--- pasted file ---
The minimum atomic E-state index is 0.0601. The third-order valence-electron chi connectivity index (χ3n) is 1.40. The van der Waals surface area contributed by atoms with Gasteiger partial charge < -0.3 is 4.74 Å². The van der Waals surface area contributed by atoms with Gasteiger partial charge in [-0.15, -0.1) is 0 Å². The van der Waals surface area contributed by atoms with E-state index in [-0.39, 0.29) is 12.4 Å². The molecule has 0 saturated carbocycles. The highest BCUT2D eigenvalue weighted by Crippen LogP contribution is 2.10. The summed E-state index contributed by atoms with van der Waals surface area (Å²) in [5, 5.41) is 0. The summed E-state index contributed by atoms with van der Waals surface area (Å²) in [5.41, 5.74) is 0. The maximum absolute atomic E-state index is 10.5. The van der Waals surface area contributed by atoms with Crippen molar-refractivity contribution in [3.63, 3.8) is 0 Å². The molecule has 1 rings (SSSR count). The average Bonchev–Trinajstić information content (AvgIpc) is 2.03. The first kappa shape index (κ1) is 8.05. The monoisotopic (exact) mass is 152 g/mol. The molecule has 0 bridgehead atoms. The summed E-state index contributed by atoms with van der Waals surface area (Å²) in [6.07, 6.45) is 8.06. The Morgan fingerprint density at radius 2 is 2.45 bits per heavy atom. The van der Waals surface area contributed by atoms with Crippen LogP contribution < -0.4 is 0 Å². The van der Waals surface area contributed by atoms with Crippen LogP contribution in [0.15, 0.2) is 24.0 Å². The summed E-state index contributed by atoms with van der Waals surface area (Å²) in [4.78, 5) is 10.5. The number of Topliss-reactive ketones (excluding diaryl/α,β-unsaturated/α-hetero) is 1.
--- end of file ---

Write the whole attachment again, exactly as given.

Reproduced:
The minimum atomic E-state index is 0.0601. The third-order valence-electron chi connectivity index (χ3n) is 1.40. The van der Waals surface area contributed by atoms with Gasteiger partial charge < -0.3 is 4.74 Å². The van der Waals surface area contributed by atoms with Gasteiger partial charge in [-0.15, -0.1) is 0 Å². The van der Waals surface area contributed by atoms with E-state index in [-0.39, 0.29) is 12.4 Å². The molecule has 0 saturated carbocycles. The highest BCUT2D eigenvalue weighted by Crippen LogP contribution is 2.10. The summed E-state index contributed by atoms with van der Waals surface area (Å²) in [5, 5.41) is 0. The summed E-state index contributed by atoms with van der Waals surface area (Å²) in [5.41, 5.74) is 0. The maximum absolute atomic E-state index is 10.5. The van der Waals surface area contributed by atoms with Crippen molar-refractivity contribution in [3.63, 3.8) is 0 Å². The molecule has 1 rings (SSSR count). The average Bonchev–Trinajstić information content (AvgIpc) is 2.03. The first kappa shape index (κ1) is 8.05. The monoisotopic (exact) mass is 152 g/mol. The molecule has 0 bridgehead atoms. The summed E-state index contributed by atoms with van der Waals surface area (Å²) in [6.07, 6.45) is 8.06. The Morgan fingerprint density at radius 2 is 2.45 bits per heavy atom. The van der Waals surface area contributed by atoms with Crippen LogP contribution < -0.4 is 0 Å². The van der Waals surface area contributed by atoms with Crippen LogP contribution in [0.15, 0.2) is 24.0 Å². The summed E-state index contributed by atoms with van der Waals surface area (Å²) in [4.78, 5) is 10.5. The number of Topliss-reactive ketones (excluding diaryl/α,β-unsaturated/α-hetero) is 1.